California-based Hexagon Bio has closed a $47 million Series A funding round led by The Column Group, with participation from 8VC and Two Sigma Ventures.
Hexagon is using first-of-its-kind proprietary genomics technology to develop secondary metabolites—small molecules produced by bacteria, fungi, and plants—to combat human disease. Examples include the antibiotic penicillin and the cholesterol-lowering drug lovastatin. The initial focus for Hexagon will be oncology and infectious disease, but it can also explore immunology, cardiovascular, neurological, and metabolic disorders.
The raise comes as the company appoints Tod Smeal, formerly of Eli Lilly, Pfizer and SUGEN, as Chief Scientific Officer. “Tod Smeal’s track record at delivering clinical candidates, combined with his leadership experience in building drug discovery teams, will enable the company to enter its next phase: developing new targeted therapies identified by Hexagon’s platform,” Hexagon CEO, Maureen Hillenmeyer, said in a statement.
Targeting human disease
“Hexagon has shown that we can build small molecules targeting key proteins in human disease, using our database of microbial genomes. Now it’s time to scale up, and Hexagon is exceptionally well poised to do so using automation and large-scale DNA sequencing of microbes, starting with fungi,” Hillenmeyer said.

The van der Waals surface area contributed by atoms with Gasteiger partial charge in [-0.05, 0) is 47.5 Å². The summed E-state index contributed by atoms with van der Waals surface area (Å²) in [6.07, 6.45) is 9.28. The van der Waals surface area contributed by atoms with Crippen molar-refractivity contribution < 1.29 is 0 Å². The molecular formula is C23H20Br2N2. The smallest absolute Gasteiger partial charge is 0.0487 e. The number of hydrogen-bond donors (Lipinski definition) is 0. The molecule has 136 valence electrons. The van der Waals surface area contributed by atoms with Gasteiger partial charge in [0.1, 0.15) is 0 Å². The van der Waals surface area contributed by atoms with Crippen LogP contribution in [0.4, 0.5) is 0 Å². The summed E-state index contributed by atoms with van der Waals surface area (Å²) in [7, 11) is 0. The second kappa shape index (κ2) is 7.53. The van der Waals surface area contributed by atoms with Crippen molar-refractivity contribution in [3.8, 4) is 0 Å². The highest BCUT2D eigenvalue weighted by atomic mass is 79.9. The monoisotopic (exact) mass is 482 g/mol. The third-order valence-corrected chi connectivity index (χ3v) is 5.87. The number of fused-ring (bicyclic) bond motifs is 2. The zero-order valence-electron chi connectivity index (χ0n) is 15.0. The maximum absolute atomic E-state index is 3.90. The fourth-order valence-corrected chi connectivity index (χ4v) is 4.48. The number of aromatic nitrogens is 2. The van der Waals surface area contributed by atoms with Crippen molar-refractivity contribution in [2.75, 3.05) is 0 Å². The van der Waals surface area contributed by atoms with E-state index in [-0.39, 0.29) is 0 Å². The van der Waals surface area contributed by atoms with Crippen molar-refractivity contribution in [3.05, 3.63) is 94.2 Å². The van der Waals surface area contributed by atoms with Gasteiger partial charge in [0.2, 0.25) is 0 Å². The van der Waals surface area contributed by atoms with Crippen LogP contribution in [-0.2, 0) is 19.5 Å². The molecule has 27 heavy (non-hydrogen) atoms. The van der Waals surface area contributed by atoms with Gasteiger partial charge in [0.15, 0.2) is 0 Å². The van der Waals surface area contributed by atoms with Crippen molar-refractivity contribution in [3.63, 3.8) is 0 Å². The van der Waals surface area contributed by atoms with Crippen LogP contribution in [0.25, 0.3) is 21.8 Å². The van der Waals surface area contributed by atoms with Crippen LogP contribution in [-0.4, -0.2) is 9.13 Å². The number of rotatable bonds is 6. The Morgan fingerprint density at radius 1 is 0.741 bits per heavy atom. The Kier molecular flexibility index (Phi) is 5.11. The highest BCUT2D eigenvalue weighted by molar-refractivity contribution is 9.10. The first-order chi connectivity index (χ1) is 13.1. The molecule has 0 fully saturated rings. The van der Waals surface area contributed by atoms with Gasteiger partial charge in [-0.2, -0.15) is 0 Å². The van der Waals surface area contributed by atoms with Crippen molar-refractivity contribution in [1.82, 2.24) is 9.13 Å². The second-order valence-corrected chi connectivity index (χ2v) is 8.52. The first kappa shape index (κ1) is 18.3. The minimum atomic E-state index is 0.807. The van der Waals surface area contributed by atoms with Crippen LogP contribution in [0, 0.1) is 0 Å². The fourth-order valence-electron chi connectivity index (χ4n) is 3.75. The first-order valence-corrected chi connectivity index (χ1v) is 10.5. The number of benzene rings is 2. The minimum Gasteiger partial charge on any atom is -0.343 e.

According to Hexagon, nearly half of FDA-approved small molecule cancer drugs and 73 percent of all antibiotics are sourced from secondary metabolites. But the company says a lack of mechanistic understanding of targets has slowed progress. Hexagon says that can change with algorithms that can allow it to bypass traditional screening methods.
“I am excited by Hexagon’s vision of genomics-driven discovery of secondary metabolites that target disease-driving proteins. The molecules that result from Hexagon’s platform have evolved to target specific proteins and are cell-permeable, making them excellent starting points for drug discovery,” said David Goeddel, Hexagon’s new Chairman of the Board of Directors.
“Drug resistance in human fungal and bacterial infections is a growing threat with the potential to severely limit treatment options for patients,” said Dusan Perovic, Principal at Two Sigma Ventures. “We are proud to support the world-class engineers and data scientists at Hexagon as they work to leverage software and automation to build the next wave of targeted therapies and expand treatment options for infectious diseases.”
A new generation
“We really view [Hexagon] as the first of a new generation of computational driven big pharma companies,” says Alex Kolicich, a founding partner of venture firm 8VC and Hexagon Bio board member. “From day one I thought they had a really strong ambition.”
While a few thousand fungal genomes have been studied, Hexagon says there are millions more that could hold therapeutic benefits but the vast majority have not been studied for treating human diseases.
“There’s an estimated 5 million fungal species on the planet, and only 5,000 have been studied so far,” Hillenmeyer says. “That’s going to keep us busy for a while.”